History And About#

Greenlets are lightweight coroutines for in-process concurrent programming.

The “greenlet” package is a spin-off of Stackless, a version of CPython that supports micro-threads called “tasklets”. Tasklets run pseudo-concurrently (typically in a single or a few OS-level threads) and are synchronized with data exchanges on “channels”.

A “greenlet”, on the other hand, is a still more primitive notion of micro-thread with no implicit scheduling; coroutines, in other words. This is useful when you want to control exactly when your code runs. You can build custom scheduled micro-threads on top of greenlet; however, it seems that greenlets are useful on their own as a way to make advanced control flow structures. For example, we can recreate generators; the difference with Python’s own generators is that our generators can call nested functions and the nested functions can yield values too. (Additionally, you don’t need a “yield” keyword. See the example in test_generator.py).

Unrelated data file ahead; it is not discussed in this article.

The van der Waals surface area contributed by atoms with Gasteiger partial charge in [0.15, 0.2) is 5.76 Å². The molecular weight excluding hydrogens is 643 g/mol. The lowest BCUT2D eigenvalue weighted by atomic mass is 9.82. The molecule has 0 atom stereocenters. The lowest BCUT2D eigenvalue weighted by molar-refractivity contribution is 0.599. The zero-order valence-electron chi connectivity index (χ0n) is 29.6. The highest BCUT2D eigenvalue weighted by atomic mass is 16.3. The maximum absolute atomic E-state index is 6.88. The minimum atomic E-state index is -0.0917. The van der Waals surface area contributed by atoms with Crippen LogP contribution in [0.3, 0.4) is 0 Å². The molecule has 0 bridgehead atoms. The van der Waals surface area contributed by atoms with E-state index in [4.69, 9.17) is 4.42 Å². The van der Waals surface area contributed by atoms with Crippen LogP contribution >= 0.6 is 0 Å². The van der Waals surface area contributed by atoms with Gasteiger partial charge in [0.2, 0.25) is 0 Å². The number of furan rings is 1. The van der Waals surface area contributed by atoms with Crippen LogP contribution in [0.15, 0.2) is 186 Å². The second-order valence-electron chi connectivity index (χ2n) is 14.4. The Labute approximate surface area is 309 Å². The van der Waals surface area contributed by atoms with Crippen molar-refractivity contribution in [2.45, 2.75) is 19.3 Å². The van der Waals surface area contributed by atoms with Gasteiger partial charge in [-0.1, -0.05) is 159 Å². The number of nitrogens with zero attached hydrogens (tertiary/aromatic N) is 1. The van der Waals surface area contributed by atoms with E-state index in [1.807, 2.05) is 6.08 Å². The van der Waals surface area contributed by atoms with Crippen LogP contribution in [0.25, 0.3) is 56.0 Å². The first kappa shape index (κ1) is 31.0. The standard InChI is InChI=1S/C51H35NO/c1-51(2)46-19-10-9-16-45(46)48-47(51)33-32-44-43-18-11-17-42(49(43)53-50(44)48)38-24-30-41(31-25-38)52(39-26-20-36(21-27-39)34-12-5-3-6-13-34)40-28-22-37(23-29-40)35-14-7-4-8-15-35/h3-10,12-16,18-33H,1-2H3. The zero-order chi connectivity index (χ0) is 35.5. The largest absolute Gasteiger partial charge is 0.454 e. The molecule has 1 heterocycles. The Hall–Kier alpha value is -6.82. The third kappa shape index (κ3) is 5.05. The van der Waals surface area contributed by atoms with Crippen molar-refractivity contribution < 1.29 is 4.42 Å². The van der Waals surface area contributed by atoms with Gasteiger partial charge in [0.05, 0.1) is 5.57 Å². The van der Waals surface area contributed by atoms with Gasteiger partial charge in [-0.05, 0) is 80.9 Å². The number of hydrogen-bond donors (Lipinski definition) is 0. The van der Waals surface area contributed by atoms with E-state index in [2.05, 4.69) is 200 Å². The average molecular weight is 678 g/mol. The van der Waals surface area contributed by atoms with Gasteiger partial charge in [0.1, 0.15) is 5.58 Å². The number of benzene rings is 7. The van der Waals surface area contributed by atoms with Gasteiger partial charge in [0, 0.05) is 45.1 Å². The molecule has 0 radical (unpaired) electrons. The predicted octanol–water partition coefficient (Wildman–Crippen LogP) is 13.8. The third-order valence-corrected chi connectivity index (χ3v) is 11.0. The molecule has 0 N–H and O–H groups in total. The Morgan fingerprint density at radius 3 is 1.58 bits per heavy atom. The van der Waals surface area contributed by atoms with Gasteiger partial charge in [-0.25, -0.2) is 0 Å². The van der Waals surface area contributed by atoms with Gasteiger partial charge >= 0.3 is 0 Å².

Greenlets are provided as a C extension module for the regular unmodified interpreter.

Who is using Greenlet?#

There are several libraries that use Greenlet as a more flexible alternative to Python’s built in coroutine support:

Getting Greenlet#

The easiest way to get Greenlet is to install it with pip:

pip install greenlet

Source code archives and binary distributions are available on the python package index at https://pypi.org/project/greenlet

The source code repository is hosted on github: https://github.com/python-greenlet/greenlet

Documentation is available on readthedocs.org: https://greenlet.readthedocs.io